Girls turn into women. Women have sex. This transition does not take place overnight. Many men want to have sex with young women. Many men find it difficult to reconcile these ancient facts. As a result, issues that combine sex and little girls shut off higher brain activity in such males and they resort to reasoning about them with a primitive ganglion somewhere in the reptilian part of their nervous systems. Luckily for me, I fancy adult females (and Brad Pitt in A River Runs Through It), and I don’t have a young daughter, so it’s a hell of a lot easier for me to be relaxed about all of this stuff, but even secretly fancying little girls would be no excuse for the sort of misogynistic drivel being written to justify a gut discomfort about a rabbit on a ring binder. Grow up, people, you’re embarrassing Harry. And it could be embarrassment, for the want of anything real to worry about, that is his original problem.
I’m not the one who wants WHSmith to stop selling pencil-cases.
I would like WHSmith to stop selling Playboy pencil cases, yes. But I’m not an authority on pencil cases. Or WHSmith. Or porn. Or much of anything.
where I am cited me as model for a “world” archetype that needs its awareness of women’s sexuality raised
You are an example of intelligent, articulate, liberal (in the libs v. neo-cons sense), Labourite man. Like many other men writing from a similar position, you deride the idea that a culture laced with pornography is harmful to women. I think that isn’t unrepresentative, in that a general antipathy towards women’s issues is prevalent in so many of the leftie/lib blogs written by men.
You will no doubt be aware, for example, of the stoush at Kos and elsewhere around whether pro-choice women should shut their yaps to avoid harming the Dems’ cause.
It becomes really clear when things like that happen that the left sees gender equality (and probably other types of equality) as a bolt-on to the main project, and a side-issue to the key campaigns. That sucks.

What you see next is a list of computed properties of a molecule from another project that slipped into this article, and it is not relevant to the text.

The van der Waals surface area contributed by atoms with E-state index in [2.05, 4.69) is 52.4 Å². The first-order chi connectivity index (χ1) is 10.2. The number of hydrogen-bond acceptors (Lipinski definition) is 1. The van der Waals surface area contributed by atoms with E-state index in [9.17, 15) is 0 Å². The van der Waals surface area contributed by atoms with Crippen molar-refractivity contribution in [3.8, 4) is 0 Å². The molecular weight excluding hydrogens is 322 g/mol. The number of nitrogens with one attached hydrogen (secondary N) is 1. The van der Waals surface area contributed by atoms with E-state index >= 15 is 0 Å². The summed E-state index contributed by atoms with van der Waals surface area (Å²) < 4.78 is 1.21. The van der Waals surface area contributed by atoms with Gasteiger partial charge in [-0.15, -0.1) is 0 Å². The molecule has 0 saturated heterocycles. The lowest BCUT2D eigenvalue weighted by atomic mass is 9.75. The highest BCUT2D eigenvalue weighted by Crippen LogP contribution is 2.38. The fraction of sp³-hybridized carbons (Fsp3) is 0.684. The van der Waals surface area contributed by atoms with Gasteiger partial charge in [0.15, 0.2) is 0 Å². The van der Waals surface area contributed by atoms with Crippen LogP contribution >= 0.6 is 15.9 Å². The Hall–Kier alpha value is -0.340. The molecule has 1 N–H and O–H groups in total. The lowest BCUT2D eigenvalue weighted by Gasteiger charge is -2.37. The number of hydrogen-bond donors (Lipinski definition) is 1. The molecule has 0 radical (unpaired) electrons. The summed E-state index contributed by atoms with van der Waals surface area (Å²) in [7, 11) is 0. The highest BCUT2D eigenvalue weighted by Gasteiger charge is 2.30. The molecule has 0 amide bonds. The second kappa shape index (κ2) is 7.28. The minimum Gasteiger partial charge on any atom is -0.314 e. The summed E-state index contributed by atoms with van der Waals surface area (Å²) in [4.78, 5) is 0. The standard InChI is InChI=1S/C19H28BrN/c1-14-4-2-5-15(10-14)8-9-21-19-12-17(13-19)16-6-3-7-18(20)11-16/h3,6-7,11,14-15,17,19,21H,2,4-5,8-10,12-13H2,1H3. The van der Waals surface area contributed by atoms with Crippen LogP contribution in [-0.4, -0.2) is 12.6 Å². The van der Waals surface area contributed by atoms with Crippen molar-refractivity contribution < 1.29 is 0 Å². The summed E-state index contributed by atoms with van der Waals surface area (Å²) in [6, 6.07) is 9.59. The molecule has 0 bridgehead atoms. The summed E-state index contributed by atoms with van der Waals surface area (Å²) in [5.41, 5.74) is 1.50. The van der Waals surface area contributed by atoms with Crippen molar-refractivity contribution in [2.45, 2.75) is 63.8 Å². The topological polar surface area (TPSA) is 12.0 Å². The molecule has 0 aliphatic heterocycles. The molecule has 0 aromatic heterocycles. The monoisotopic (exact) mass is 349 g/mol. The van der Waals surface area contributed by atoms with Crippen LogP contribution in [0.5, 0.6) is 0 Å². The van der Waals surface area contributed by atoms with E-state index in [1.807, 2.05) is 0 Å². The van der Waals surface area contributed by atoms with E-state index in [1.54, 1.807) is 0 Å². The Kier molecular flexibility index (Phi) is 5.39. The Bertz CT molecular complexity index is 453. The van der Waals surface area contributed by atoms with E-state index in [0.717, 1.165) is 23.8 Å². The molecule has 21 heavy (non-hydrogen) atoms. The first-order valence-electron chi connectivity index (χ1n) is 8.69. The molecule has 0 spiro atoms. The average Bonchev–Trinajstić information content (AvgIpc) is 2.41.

whereas yours speaks for over half of humankind
What I write speaks for me. No one else. And I hope that it speaks about all of humankind, because I sure as shit don’t live on planet separatist.
I’m not going to get back into the Playboy thing again, but (at the risk of putting myself at the centre of the Universe) I’d like to clarify a couple of things about me.
Equality of the sexes is absolutely central to my politics. Anyone who knows me knows that if there is something that gets me ranting over dinner it’s fair treatment of men and women—especially in the developing world where sex discrimination is an appalling blight.
I don’t have much problem with being described as both liberal and a neo-con. For me there is no contradiction. “Neo-con” has a reasonably well established definition which should not be yielded to people who use the word as shorthand for “anyone to my Right who I don’t agree with”.
From a (surprisingly) undisputed page at Wikipedia defining neo-conservatism:
Put very crudely: I want the World to be a better place and I want my taxes to be spent arresting or (more likely) killing people who are killing others to make the World a worse place—wherever they are.
Team PooterGeek: World Police.
I returned here just see how the thread had ended. I’m impressed to see that it’s still going on.
Pooter, you can say “stop, please”, if you like, but it’s important to remember why it started – you referred to one of the most basic principles of modern Darwinism – that men seek promiscuity in short-term partners and fidelity in long-term partners – as pseudoscience. If you don’t still uphold that claim, it’s a very good thing, but it isn’t my duty to leave with my tail between my legs.
This, SquanderTwo, is why it was perfectly reasonable to suggest Pooter needs to read up on some of these issues. If he is a professional biologist, that makes some of the statements he makes here somewhat less forgivable – but it certainly doesn’t guarantee expertise in every area of a very broad field, or bow down before his superior credentials. Stephen Jay Gould was surely the world’s most famous paleontologist, but neo-Darwinists from William Hamilton to Richard Dawkins to Geoffrey Miller found his ideological opposition to extending our knowledge of evolution to human behaviour lamentable. He became a derisory figure in the field because of this.